Improving Livelihoods in Cao Bang Province

A new irrigation system in Cao Bang Province, Viet Nam has transformed once dry fields into lush crops of maize and rice; a significant achievement in a place where people can go hungry for much of the year.

Without this New Zealand Aid Programme-funded irrigation system crops could not be watered during the dry season meaning only a single crop was grown annually as a result food supplies were scarce and children suffered high rates of malnutrition.

Farmers in Cao Bang would have to sell firewood or seek casual labour during the dry season to supplement their annual supply of maize and rice. Now, the completion of almost 3,500 metres of canals in the villages has allowed these farmers to grow a second crop during the dry season each year.

The New Zealand Aid Programme has contributed $1,374,782 to the three year Sustainable Development Fund grant for ChildFund New Zealand to partner with ChildFund Viet Nam and local community-based organisations in Cao Bang Province.

ChildFund Viet Nam is also collaborating with several Vietnamese research institutes, including the Maize Research Institute, the Rice Research Institution of the University of Agriculture, and the National Institute of Livestock Husbandry. In addition to the irrigation system Childfund Viet Nam is working with agriculture extension officers to teach almost 900 farmers in Cao Bang Province modern farming techniques.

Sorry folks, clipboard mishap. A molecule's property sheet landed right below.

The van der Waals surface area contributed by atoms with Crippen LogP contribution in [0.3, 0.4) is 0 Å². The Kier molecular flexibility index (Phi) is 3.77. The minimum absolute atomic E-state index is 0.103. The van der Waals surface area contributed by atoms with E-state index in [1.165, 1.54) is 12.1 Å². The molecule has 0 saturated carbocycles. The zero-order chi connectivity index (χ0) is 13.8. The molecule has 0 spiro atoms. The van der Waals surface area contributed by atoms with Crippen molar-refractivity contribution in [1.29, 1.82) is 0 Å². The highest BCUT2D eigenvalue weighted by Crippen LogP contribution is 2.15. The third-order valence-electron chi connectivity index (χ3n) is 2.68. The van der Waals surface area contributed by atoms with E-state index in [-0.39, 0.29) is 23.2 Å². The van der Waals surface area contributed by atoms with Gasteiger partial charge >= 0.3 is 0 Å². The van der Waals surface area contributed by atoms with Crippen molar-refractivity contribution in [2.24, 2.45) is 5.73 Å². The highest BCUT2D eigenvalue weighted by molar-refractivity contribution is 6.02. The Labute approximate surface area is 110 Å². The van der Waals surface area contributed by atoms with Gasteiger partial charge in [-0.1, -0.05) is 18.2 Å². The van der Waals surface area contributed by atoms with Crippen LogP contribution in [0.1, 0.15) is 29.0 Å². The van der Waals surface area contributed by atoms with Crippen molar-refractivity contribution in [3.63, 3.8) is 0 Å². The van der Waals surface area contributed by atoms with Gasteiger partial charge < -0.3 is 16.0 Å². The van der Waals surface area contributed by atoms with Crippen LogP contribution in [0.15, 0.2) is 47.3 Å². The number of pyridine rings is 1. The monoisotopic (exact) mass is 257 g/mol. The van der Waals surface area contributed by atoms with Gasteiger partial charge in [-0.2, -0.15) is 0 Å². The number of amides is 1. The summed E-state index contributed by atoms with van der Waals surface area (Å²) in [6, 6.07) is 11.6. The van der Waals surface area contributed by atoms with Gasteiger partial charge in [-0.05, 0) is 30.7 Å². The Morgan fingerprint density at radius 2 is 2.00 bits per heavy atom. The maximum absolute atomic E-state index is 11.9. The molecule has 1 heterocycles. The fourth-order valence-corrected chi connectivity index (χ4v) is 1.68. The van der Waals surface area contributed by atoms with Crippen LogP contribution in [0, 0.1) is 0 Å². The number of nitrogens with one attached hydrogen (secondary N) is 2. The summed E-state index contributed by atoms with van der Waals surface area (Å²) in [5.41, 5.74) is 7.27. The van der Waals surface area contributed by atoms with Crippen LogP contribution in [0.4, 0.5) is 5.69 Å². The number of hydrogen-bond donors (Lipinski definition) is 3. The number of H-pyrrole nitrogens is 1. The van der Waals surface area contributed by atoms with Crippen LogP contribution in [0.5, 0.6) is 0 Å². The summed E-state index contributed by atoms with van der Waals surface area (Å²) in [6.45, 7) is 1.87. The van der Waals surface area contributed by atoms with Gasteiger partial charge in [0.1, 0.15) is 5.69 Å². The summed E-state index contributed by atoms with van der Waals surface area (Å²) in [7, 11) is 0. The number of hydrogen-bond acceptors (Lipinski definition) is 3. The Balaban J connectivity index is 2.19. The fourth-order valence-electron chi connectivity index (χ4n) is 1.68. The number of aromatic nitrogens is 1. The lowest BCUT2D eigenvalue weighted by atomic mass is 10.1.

In the first year of the project, trials of improved rice and maize cultivation increased yields by 40% and 50%, respectively. All households that tried the improved models for growing maize, rice and chickens decided to expand following the positive results.

Twenty-year-old Tam, one of the many young farmers who have tried new techniques on her family’s land, said: “There are six people in my family. I joined ChildFund’s agriculture training to learn new things. This year the project taught us how to grow rice. It was pretty hard for me at the beginning as I was not familiar with the techniques, and had limited knowledge. In the past, farmers like me did not know to transplant rice seedlings into rows; everyone used the local rice variety, which had low productivity. The results so far are quite positive. Although the harvest is not finished yet, I expect rice production to double. Garden chickens have helped increase my family income and our life is improving.”

In the second and third years of the  New Zealand Aid Programme funded activity, farmers will be taught improved practices for rearing pigs, and 420 young people will enter training courses following a local job market survey.

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